There’s colored concrete and then there’s stained, dyed, or painted concrete. The difference is that with colored concrete iron oxide color pigment is added to the concrete when it is being mixed. The color particles are so small that they completely coat the larger concrete particles. The color outcome is greatly affected by the ratio of water and cement. Making sure that the amount of water added is exact is very important to have consistent color. If there is too much water added the color will appear lighter than desired. Slump control admixtures can be used to eliminate hassle on the jobsite with added water. Water isn’t only an issue when it’s in the mixture, water on the surface of the concrete during the finishing process can impact the color too. To prevent this problem, if the surface of the concrete is drying out too fast use a surface evaporative control agent instead of water. You can find these at most distributors. Surface evaporative control agents are extremely helpful when laying all types of decorative concrete.
Another factor with colored concrete is how gray cement impacts the final color. The color added to the mix needs to overpower the natural gray color of concrete. The color added mixes with the natural gray concrete to form the final color. This explains why all colored concrete that is mixed with gray cement are deeper earth like tones. The only good way to have a lighter appearance when using color mixed with concrete is to buy white cement, which isn’t cheap. Another thing to consider is that not all gray cement is the same shade. Some gray cement can be a battleship gray and other cement may be close to white.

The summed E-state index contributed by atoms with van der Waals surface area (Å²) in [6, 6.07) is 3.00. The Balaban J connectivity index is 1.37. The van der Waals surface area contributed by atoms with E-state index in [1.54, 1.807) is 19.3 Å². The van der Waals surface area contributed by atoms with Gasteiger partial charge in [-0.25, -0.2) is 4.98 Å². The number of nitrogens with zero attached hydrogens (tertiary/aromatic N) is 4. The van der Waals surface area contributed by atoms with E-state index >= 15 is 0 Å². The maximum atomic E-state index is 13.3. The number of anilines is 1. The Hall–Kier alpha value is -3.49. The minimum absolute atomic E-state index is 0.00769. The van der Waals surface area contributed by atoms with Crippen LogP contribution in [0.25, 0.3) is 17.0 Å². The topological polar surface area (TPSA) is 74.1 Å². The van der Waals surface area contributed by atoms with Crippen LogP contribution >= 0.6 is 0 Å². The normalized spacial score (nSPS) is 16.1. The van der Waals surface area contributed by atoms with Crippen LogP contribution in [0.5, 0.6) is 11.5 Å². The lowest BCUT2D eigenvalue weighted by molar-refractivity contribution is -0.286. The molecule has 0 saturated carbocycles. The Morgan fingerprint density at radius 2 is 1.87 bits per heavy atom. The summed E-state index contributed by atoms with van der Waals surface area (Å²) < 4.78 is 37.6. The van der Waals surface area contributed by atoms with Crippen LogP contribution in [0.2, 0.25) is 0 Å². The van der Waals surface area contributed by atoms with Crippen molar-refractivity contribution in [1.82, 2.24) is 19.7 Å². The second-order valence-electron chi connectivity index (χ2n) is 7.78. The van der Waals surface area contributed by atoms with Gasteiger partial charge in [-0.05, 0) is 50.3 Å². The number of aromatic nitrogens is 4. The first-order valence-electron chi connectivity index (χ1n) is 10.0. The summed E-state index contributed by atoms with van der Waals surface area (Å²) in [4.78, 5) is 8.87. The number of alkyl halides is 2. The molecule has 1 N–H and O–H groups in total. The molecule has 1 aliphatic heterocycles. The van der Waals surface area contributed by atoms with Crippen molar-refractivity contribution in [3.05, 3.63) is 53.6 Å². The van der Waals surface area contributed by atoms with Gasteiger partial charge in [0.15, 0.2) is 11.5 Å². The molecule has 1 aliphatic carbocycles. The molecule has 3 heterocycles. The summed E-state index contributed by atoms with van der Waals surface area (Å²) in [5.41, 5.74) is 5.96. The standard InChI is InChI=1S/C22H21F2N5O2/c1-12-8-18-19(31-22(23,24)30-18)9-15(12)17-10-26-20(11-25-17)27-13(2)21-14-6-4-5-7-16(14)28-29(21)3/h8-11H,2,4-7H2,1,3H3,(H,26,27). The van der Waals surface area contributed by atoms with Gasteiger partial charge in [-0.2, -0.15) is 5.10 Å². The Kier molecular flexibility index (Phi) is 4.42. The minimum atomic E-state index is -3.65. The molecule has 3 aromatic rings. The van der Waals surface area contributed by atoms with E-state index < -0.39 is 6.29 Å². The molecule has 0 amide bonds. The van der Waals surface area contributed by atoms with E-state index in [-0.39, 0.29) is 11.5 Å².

You can control the color better by using the same cement brand from the same distributor for the entire project. Never switch distributors in the middle of a project with colored concrete. Ensure that your distributor knows that you are using the cement for a colored project and have them check to make sure you are getting cement from the same lot number. Water to cement ratio is the biggest problem when it comes to color problems, but problems with cement is the next biggest issue when it comes to color problems with concrete.
Curing colored concrete properly is also a factor to consider. Without proper curing you will have color inconsistencies that could lead to having to remove and re-pour the concrete. Which no one wants to do. To prevent this, use a colored curing compound or colorwax that matches. Some manufacturers even already have a colored curing compound on their samples or color cards. You want to make sure that the curing compound is blush resistant and non yellowing when using colored concrete. Also, note that regular C-309 curing compounds will discolor the concrete and non C-309 curing compounds won’t hold in moisture evenly. Do not use use polyethylene sheeting either because any areas not in direct contact with the concrete will cure differently than areas that are directly on the concrete. (Learn more about colored concrete here.)
Lastly, the other factors that can impact colored concrete are the sub-base preparation, placement, finish, and maintenance. It is important to maintain consistent color with concrete when working on a larger project. One idea is to add bands of different texture or color to help make any inconsistencies unnoticeable. It can also be a good idea to use dry shake color hardeners, this can also make the color appear more uniform with less inconsistencies.